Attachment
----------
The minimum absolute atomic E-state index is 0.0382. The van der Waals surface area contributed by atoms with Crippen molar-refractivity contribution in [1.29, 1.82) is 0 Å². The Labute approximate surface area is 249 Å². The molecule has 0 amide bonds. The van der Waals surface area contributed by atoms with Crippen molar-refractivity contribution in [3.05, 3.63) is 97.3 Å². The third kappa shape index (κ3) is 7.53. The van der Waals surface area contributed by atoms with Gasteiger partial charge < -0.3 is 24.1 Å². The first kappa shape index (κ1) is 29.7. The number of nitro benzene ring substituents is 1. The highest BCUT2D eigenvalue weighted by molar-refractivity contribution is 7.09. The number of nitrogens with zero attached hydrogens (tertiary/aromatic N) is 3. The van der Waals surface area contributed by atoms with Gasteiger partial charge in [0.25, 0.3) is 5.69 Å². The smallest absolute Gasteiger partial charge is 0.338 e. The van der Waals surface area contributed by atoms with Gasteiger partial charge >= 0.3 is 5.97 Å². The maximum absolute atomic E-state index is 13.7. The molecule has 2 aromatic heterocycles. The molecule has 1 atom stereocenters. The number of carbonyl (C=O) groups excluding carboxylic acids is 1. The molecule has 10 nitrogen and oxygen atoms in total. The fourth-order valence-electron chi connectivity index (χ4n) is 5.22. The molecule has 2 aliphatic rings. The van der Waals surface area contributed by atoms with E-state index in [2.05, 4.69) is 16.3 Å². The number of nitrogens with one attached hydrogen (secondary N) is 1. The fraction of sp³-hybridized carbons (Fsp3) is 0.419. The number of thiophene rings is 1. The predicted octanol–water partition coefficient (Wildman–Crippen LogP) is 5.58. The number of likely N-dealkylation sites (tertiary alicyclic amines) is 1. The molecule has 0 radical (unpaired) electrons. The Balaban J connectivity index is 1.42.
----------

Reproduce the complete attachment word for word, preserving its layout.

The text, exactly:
The minimum absolute atomic E-state index is 0.0382. The van der Waals surface area contributed by atoms with Crippen molar-refractivity contribution in [1.29, 1.82) is 0 Å². The Labute approximate surface area is 249 Å². The molecule has 0 amide bonds. The van der Waals surface area contributed by atoms with Crippen molar-refractivity contribution in [3.05, 3.63) is 97.3 Å². The third kappa shape index (κ3) is 7.53. The van der Waals surface area contributed by atoms with Gasteiger partial charge < -0.3 is 24.1 Å². The first kappa shape index (κ1) is 29.7. The number of nitro benzene ring substituents is 1. The highest BCUT2D eigenvalue weighted by molar-refractivity contribution is 7.09. The number of nitrogens with zero attached hydrogens (tertiary/aromatic N) is 3. The van der Waals surface area contributed by atoms with Gasteiger partial charge in [0.25, 0.3) is 5.69 Å². The smallest absolute Gasteiger partial charge is 0.338 e. The van der Waals surface area contributed by atoms with Gasteiger partial charge >= 0.3 is 5.97 Å². The maximum absolute atomic E-state index is 13.7. The molecule has 2 aromatic heterocycles. The molecule has 1 atom stereocenters. The number of carbonyl (C=O) groups excluding carboxylic acids is 1. The molecule has 10 nitrogen and oxygen atoms in total. The fourth-order valence-electron chi connectivity index (χ4n) is 5.22. The molecule has 2 aliphatic rings. The van der Waals surface area contributed by atoms with E-state index in [2.05, 4.69) is 16.3 Å². The number of nitrogens with one attached hydrogen (secondary N) is 1. The fraction of sp³-hybridized carbons (Fsp3) is 0.419. The number of thiophene rings is 1. The predicted octanol–water partition coefficient (Wildman–Crippen LogP) is 5.58. The number of likely N-dealkylation sites (tertiary alicyclic amines) is 1. The molecule has 0 radical (unpaired) electrons. The Balaban J connectivity index is 1.42.